I did a quick check on Google for "striking exercises" and basically turned up martial arts -- punching and the Asian arts of discipline.

Regards, VB

ALM
December 9th, 2007, 05:39 PM
Do you think Cooper is correct in asserting the need for weight bearing exercise over non weight bearing activity?

I found out a couple of years ago that I have very poor bone density for my age. Since then I have done tons of reading on osteoporosis.

Weight bearing exercise is necessary to build and maintain bone density. "Weight bearing" means, "working against gravity." This includes many activities, with the notable exception of two: swimming and bicycling. (Bicycling is considered non-weight-bearing because you are seated.)

Dr. Cooper is right that there is some evidence that higher-impact activities are more effective. But as you pointed out, the risks of injury are much higher. And in all the articles and books that I have read, the experts recommend the lower-impact activities for that very reason.

Another interesting discovery is that vibration, such as that from a vibrating platform, may have a positive effect on bone density. There is one product already on the market in response to that - it's called the Power Plate (http://us.powerplate.com/EN/).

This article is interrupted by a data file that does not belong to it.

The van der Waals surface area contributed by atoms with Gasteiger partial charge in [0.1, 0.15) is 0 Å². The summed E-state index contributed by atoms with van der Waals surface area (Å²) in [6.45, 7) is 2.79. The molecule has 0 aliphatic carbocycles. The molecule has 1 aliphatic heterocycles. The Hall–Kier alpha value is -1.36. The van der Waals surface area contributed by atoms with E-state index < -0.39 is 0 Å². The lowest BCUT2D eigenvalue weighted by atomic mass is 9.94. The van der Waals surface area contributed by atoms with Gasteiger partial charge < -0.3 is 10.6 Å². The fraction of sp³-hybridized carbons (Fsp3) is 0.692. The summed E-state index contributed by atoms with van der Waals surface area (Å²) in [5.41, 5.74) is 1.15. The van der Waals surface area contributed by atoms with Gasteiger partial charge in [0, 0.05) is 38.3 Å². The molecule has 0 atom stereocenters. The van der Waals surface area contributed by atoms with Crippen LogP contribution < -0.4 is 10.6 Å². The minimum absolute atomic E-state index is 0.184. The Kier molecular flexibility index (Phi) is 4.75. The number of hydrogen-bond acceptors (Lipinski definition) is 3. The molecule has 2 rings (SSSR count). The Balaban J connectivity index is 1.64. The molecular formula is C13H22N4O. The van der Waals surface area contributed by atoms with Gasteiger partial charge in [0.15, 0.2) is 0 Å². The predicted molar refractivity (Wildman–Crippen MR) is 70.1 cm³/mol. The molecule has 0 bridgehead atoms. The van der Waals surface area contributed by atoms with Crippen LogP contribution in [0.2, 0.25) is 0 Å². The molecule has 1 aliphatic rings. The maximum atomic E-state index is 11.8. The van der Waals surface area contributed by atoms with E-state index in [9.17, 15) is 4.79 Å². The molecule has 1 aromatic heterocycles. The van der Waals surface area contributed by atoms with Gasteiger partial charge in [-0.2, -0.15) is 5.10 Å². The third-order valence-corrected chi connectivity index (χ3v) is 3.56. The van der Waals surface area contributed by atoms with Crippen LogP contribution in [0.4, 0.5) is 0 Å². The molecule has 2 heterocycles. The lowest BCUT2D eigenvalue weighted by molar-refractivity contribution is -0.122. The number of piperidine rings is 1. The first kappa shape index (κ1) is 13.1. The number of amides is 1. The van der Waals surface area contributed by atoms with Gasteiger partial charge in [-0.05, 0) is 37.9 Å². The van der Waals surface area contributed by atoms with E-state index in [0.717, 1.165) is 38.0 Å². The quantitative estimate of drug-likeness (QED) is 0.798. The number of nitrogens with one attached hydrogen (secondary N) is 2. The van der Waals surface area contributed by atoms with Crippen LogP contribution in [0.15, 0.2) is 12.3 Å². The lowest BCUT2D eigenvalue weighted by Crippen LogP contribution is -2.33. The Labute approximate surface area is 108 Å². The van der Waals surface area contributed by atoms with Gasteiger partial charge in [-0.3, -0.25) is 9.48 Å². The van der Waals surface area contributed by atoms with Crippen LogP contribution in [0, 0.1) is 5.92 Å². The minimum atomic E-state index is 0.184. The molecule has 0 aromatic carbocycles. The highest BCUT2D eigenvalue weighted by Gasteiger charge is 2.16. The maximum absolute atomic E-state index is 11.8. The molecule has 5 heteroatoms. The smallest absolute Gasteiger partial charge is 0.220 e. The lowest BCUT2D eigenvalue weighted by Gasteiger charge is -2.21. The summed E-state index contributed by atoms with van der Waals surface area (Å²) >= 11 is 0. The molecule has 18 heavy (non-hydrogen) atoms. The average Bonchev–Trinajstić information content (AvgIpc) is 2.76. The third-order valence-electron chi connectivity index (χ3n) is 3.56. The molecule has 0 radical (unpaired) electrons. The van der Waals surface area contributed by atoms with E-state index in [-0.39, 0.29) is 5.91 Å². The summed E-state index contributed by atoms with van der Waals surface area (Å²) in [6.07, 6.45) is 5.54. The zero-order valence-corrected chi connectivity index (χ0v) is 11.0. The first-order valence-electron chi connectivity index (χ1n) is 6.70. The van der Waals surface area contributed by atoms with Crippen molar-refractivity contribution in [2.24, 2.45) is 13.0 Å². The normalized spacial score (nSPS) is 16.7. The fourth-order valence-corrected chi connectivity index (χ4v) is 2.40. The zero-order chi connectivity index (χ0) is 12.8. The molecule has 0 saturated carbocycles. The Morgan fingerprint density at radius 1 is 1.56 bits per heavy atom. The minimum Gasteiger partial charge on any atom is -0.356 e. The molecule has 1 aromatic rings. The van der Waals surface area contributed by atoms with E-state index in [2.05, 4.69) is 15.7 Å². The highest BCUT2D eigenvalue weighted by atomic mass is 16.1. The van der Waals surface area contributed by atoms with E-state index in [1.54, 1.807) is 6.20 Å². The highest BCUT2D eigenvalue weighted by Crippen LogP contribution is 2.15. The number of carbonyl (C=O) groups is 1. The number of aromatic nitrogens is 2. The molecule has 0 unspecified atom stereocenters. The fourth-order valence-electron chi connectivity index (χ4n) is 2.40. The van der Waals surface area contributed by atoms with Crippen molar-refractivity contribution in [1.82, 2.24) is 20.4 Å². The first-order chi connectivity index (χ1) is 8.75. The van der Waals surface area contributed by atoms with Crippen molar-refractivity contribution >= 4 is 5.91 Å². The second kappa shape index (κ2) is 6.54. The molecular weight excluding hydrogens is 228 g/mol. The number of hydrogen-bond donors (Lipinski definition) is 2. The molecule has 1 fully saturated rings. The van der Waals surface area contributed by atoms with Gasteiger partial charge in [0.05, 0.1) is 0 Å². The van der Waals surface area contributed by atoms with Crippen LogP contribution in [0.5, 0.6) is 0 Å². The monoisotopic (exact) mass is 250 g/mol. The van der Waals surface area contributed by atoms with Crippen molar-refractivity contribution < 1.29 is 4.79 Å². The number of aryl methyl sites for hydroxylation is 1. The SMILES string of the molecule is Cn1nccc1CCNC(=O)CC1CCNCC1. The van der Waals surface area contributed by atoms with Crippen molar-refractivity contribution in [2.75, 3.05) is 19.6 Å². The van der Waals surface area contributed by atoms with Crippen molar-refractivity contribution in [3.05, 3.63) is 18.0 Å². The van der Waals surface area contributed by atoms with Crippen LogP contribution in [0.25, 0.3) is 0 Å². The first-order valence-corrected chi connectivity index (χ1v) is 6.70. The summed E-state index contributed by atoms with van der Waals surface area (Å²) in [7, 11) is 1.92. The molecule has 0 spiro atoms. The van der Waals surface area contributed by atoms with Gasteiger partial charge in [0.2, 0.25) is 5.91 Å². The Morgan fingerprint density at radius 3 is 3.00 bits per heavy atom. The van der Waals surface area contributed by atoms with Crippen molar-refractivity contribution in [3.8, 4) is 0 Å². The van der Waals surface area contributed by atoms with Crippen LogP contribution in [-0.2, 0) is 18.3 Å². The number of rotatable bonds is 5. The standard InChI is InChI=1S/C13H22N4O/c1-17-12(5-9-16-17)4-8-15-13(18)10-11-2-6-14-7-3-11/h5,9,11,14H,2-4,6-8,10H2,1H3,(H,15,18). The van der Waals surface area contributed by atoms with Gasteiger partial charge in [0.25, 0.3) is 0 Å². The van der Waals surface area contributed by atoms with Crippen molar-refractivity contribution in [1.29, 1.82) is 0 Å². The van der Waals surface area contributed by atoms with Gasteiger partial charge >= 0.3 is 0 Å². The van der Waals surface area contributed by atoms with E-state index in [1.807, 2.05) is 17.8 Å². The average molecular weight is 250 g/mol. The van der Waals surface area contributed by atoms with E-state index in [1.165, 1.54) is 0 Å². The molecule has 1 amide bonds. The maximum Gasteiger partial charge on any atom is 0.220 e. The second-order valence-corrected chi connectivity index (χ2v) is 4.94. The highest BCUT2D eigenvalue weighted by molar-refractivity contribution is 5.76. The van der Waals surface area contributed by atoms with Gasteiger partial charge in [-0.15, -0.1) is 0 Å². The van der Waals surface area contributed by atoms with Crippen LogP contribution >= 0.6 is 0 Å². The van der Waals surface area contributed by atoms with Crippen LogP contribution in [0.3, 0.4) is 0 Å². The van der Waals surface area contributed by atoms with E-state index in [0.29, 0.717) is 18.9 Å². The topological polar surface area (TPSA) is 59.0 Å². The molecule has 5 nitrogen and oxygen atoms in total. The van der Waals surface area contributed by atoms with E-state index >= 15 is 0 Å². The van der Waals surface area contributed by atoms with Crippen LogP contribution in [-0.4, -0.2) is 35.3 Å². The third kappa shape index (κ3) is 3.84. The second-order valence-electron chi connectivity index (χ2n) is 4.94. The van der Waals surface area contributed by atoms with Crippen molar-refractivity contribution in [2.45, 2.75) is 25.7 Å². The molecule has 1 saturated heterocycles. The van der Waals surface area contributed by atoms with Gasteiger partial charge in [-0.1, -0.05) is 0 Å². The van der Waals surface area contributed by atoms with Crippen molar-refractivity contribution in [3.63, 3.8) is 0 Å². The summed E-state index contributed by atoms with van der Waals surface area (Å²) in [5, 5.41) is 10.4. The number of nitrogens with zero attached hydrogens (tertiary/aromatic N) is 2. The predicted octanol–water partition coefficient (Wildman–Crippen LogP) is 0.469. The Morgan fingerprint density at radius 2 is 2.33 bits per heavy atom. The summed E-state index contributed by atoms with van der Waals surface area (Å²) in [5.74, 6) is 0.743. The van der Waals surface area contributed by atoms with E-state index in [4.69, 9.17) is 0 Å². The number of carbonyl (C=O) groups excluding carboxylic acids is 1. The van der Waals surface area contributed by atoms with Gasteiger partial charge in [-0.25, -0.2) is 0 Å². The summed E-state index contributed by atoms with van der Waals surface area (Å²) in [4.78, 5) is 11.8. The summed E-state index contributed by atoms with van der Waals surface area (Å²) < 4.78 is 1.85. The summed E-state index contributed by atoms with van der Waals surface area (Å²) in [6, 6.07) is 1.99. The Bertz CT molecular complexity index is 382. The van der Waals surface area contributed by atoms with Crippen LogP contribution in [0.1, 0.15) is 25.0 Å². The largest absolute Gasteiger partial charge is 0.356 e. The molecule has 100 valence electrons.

Keep in mind that weight-bearing activity can include things like mowing the lawn and gardening (especially if you do a lot of digging and hauling bags of topsoil around).

In my case I was fortunate to see a nationally-known osteoporosis specialist. One of the things she recommended for me was 30 minutes of weight-bearing exercise, 5 times per week. To meet that goal I try to lift weights 3 times a week and do all my own yard work (and snow shoveling this time of year).

Anna Lea

Ripple
December 10th, 2007, 02:23 PM
The key term is weightbearing.